By Amelia Ruscoe, Fiona Boylan, and Pauline Roberts
Australian primary schools are becoming increasingly reliant on commercial programs for teaching students. This means the content and the way students are being taught is outsourced to a third-party provider, who is not your child’s teacher.
Pre-pandemic research, commissioned by the New South Wales Teachers Federation in 2017 showed 28% of the state’s public school teachers already regularly used commercial products. We know the use of commercial programs increased since the start of COVID with increasing demands on schools.
These programs may seem like a good solution when teaching resources are stretched and the community demands evidence of learning progress. But their use can threaten children’s engagement in learning and undermine the value of professional teaching staff.
What are commercial programs?
These are programs developed by commercial organisations and sold to schools in prepackaged form. Some parents may already be familiar with literacy programs used to teach reading. But commercial programs are developed and sold across all areas of the curriculum.
Packages include programs of work with prescribed lessons and timing for delivery. They can even include scripts for teachers to read aloud during lessons. Teachers are trained how to use these programs by the provider. They are told it will only be effective if they copy the provider’s content and methods.
The developers also advocate a “whole school” approach, which means the program is taught across all year levels and incorporates its assessment tools, interventions and extension programs.
The cost to schools can be thousands of dollars, plus associated resources like worksheets and tests, and professional development. They are paid for out of school budgets via both government funding and school fees.
Why are schools using commercial programs?
More transparency around school performance was intended to empower parents to make informed choices and drive school improvement. However, pressure to prove a school’s academic performance has created urgency for schools to find strategies that will give them a competitive edge.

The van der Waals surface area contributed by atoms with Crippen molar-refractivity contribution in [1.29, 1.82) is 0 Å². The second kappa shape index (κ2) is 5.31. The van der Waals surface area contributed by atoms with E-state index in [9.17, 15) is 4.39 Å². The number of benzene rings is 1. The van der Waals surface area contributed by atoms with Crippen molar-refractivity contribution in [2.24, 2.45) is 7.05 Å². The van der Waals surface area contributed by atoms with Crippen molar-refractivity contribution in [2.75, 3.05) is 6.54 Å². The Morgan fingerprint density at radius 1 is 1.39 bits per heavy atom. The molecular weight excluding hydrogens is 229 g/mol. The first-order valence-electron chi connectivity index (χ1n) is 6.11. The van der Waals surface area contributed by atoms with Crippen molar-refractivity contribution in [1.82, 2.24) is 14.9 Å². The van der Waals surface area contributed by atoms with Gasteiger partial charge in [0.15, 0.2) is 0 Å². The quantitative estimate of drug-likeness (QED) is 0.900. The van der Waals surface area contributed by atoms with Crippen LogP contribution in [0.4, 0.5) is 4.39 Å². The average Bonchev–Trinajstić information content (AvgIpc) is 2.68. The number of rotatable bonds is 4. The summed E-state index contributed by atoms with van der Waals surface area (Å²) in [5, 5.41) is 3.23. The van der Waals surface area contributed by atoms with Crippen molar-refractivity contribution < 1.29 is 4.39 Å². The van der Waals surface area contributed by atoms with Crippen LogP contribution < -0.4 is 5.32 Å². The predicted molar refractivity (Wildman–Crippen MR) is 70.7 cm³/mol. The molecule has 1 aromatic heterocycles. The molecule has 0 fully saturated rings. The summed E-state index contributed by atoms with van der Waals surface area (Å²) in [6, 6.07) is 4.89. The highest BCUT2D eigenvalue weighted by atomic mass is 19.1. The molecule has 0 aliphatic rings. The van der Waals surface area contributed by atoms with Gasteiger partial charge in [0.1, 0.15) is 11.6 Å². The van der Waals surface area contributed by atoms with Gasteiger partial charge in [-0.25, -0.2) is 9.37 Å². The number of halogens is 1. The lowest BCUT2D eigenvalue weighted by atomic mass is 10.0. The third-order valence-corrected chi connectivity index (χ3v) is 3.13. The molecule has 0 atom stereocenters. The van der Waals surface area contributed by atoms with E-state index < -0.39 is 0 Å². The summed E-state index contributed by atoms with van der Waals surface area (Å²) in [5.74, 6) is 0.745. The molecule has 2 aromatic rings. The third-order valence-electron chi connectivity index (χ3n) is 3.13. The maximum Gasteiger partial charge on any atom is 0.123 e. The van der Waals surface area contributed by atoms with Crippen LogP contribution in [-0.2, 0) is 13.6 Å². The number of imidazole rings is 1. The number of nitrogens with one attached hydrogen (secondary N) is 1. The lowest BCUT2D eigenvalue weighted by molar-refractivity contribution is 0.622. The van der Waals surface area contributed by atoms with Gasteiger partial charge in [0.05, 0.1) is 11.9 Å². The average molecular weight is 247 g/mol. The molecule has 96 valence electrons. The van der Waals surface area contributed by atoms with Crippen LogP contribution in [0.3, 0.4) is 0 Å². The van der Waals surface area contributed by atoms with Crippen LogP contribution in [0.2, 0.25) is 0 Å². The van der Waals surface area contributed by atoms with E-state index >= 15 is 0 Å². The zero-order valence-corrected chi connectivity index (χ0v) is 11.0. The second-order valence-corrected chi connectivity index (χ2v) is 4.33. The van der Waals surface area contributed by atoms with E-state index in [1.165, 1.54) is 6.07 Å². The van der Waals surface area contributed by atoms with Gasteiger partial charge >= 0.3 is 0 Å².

At the same time, there has been a broader, global shift in education towards standardisation, high-stakes accountability and the use of corporate management models.
It is easy to see why schools use commercial programs. They offer efficient, consistent delivery of content across year levels. They also save teachers planning time and come with ready-made resources for lessons.
But schools often adopt these programs to reduce workload or because they have become widely accepted by other schools, rather than investigating whether they are endorsed and peer-reviewed by Australian or international education experts.
Why is it a problem?
They may rely on “direct instruction” teaching methods – where the teacher stands at the front and instructs students – and prioritise a quick pace for rapid academic gains.
Commercial programs also require teachers to “trust the program”, which can limit the teacher’s capacity to meet individual children’s needs.
Some schools and early learning centres now deliver commercial programs in the preschool years despite National Quality Standards requiring educators to respond to children’s own ideas and play, and personalise interactions.
All the while, it is taking autonomy away from teachers, while devaluing their professional knowledge and skills.
Reliance on commercially driven third parties is at odds with the evidence-based training teachers receive at university. It also makes it harder for education students to develop essential teaching and programming skills during their professional placements.
What do parents need to know?
It is important parents ask who (or what) is behind their child’s learning at school.
Commercial programs are inherently generic and may rely on teaching methods including repetition of content and skills, often without opportunity for “real life” application that sustains children’s motivation to learn.
This can have an impact on a child’s engagement at school, because they are being “talked at” rather than allowed to explore ideas and develop thinking and communication skills that lead to understanding.
Particularly in the early years of school, homogeneous teaching makes it harder for children to learn at their natural pace – and to support their social and emotional development.
Schools need to be transparent about the commercial programs they adopt so parents are aware of the costs, how the programs are delivered, and what that means for their child’s engagement in learning on a daily basis.
Amelia Ruscoe, Lecturer, School of Education, Edith Cowan University; Fiona Boylan, Lecturer, School of Education, Edith Cowan University, and Pauline Roberts, Senior Lecturer in the School of Education, Edith Cowan University
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